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patrick martin

The handshake: It's a ritual that goes back at least to the 5th century BCE, wherein two people, more often men than women, clasp each other's hand. Originally meant to show you held no weapon, it's used as a sign of greeting, a farewell gesture or a mark of agreement as good as a signed contract – "We shook on it."

Campaigning politicians use them until their hands bleed, and diplomats employ them as a signal of mutual respect.

But whether it's a traditional handshake, a fist bump or a high five, the one thing you don't do is leave someone hanging … not unless you mean to embarrass him.

But that's what Iranian President Hassan Rouhani did this week at the United Nations to U.S. President Barack Obama – left him hanging with his hand (metaphorically) extended, trying to offer a signal of respect to the recently-elected Iranian leader.

All week there had been rumours that the two men would meet in New York; they might arrange to accidentally bump into each other, they would at least shake hands – it would be the first handshake between leaders of the two enemy states in more than 34 years.

Perhaps Mr. Obama wanted it too much. Since his inaugural speech in January, 2009, he has said to leaders of countries such as Iran, "we will extend a hand if you will unclench your fist." So, when Iranian officials announced Tuesday that it was "too complicated" to arrange, that there would be no meeting, no handshake, Americans were disappointed, and their President looked weak.

First Congress made it clear it wouldn't back Mr. Obama's plan to launch an attack on Syria because of that country's use of chemical weapons; now this snub, by the Iranians of all people.

Looked at from Tehran, however, this missed opportunity may well have been a narrow escape for Mr. Rouhani.

While one reform-oriented Iranian newspaper, Shargh, ran a story about the handshake that never happened – "Perhaps Another Time," its headline read – a conservative paper close to Iran's supreme leader Ayatollah Ali Khamenei made it clear the Rouhani charm offensive may have strayed too far and it was good that he pulled back. The Kayhan newspaper expressed horror that "the clean hand of our President would for moments be in the bloody clench" of President Obama.

Shaking hands with Mr. Obama might have been praised by many Iranian citizens, but it would have made the country's hardliners apoplectic, it seems. As Mr. Rouhani explained later to CNN interviewer Christiane Amanpour: "we didn't have sufficient time to really co-ordinate the meeting to the full extent that we needed to."

If a simple handshake can matter so much, it's no wonder a single word – the Holocaust – can cause political panic.

In that same CNN interview, Mr. Rouhani was asked for his views on the H-word. The Iranian leader would have known the question was coming. After all, his predecessor as president, Mahmoud Ahmadinejad, was infamous for his denial of the Holocaust suffered by the Jews of Europe at the hands of the Nazis.

Mr. Rouhani appeared to choose his words (in Farsi) carefully; he knew how much was riding on his answer.

"I have said before that I am not a historian personally and that when it comes to speaking of the dimensions of the Holocaust as such, it is the historians that should reflect on it.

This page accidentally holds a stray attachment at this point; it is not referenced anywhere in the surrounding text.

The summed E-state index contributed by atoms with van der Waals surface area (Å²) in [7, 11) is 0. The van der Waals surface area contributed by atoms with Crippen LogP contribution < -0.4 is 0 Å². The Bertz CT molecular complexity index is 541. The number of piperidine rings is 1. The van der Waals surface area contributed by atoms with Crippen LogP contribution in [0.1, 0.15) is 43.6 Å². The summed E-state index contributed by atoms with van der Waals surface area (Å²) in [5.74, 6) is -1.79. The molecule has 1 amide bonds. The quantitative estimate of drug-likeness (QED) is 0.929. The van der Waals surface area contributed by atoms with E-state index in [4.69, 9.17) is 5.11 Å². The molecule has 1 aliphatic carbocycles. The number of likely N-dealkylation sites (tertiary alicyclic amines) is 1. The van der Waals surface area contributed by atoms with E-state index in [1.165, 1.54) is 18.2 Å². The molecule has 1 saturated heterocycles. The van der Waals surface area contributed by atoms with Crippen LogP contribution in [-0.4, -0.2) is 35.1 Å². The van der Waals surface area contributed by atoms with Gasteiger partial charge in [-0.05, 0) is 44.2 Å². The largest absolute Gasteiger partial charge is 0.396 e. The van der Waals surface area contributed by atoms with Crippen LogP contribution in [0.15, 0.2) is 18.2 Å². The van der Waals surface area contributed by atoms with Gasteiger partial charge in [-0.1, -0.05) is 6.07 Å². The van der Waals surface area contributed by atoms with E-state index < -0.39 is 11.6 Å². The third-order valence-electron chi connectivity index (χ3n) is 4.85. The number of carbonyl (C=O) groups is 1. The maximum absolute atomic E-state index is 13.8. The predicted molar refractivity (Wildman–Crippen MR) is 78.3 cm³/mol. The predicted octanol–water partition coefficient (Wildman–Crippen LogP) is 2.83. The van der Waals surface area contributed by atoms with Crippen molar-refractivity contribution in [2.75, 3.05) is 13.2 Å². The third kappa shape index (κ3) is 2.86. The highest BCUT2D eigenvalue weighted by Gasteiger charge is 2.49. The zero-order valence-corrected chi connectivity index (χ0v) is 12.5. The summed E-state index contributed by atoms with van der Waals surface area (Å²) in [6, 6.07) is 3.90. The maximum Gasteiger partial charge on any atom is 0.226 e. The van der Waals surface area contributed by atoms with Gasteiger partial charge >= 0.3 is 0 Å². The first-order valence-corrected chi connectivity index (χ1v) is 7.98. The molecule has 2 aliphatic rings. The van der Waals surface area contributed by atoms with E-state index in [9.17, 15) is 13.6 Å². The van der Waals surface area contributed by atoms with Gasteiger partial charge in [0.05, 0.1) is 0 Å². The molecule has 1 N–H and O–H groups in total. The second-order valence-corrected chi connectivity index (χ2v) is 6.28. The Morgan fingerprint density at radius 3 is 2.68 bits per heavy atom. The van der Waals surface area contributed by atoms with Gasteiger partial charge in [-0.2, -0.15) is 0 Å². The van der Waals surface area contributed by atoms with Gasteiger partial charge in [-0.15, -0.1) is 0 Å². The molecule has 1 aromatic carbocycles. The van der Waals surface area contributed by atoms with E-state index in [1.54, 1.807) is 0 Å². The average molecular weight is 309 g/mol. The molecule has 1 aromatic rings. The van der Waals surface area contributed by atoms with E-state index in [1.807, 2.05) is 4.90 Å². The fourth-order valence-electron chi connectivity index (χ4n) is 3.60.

"But in general, I can tell you that any crime … including the crime that the Nazis committed towards the Jews, as well as non-Jewish people, is reprehensible and condemnable, as far as we are concerned.

"So if the Nazis, however criminal they were, we condemn them, whatever criminality they committed against the Jews, we condemn, because genocide, the taking of the human life, is condemnable and it makes no difference whether that life is a Jewish life, a Christian or a Muslim or what."

There it was, a ground-breaking statement. A leader of the Islamic Republic of Iran had finally acknowledged "the Holocaust," describing it as "genocide" and a "crime that the Nazis committed towards the Jews," and calling it "reprehensible and condemnable."

It may only have been a statement of a simple truth, but it was profound nonetheless. So profound that it rang alarm bells back in Tehran. The semi-official news agency Fars accused CNN of fabricating part of the interview – claiming the President had not used the word Holocaust or described it as "reprehensible" – even though the U.S. broadcaster had used an interpreter provided by the Iranian government.

Mr. Rouhani repeated the wording Wednesday in a meeting with newspaper editors in New York. This is one point the hardliners are going to have to live with it would seem.

At the very end of Mr. Rouhani's speech to the General Assembly on Tuesday another word was unexpectedly heard coming from the Iranian leader's mouth: the Torah, as in the first five books of the Hebrew Bible.

What Mr. Rouhani said was:

"As stated in the Holy Qur'an: 'And We proclaimed in the Psalms, after we had proclaimed in the Torah, that My righteous servants will inherit the earth.'"

In this one paragraph he linked Islam to Christianity and Judaism and showed them in parallel. His reference to the Psalms is to Psalm 39, one specifically ascribed to Jewish King David.

I happened to be with a group of Toronto Jews shortly after Mr. Rouhani gave his speech Tuesday night. That last paragraph was what really got their attention. "Did he really say that?" one asked in disbelief.

These people were particularly impressed that the Muslim leader said it during the Jewish week of Succot that leads to the holiday of Simchat Torah, a day in which Jews celebrate their holy book.

There are grave concerns over Iran's nuclear and foreign policies, and good reason for skepticism about the value of Mr. Rouhani's charm. But to many people, it will be the little things they remember.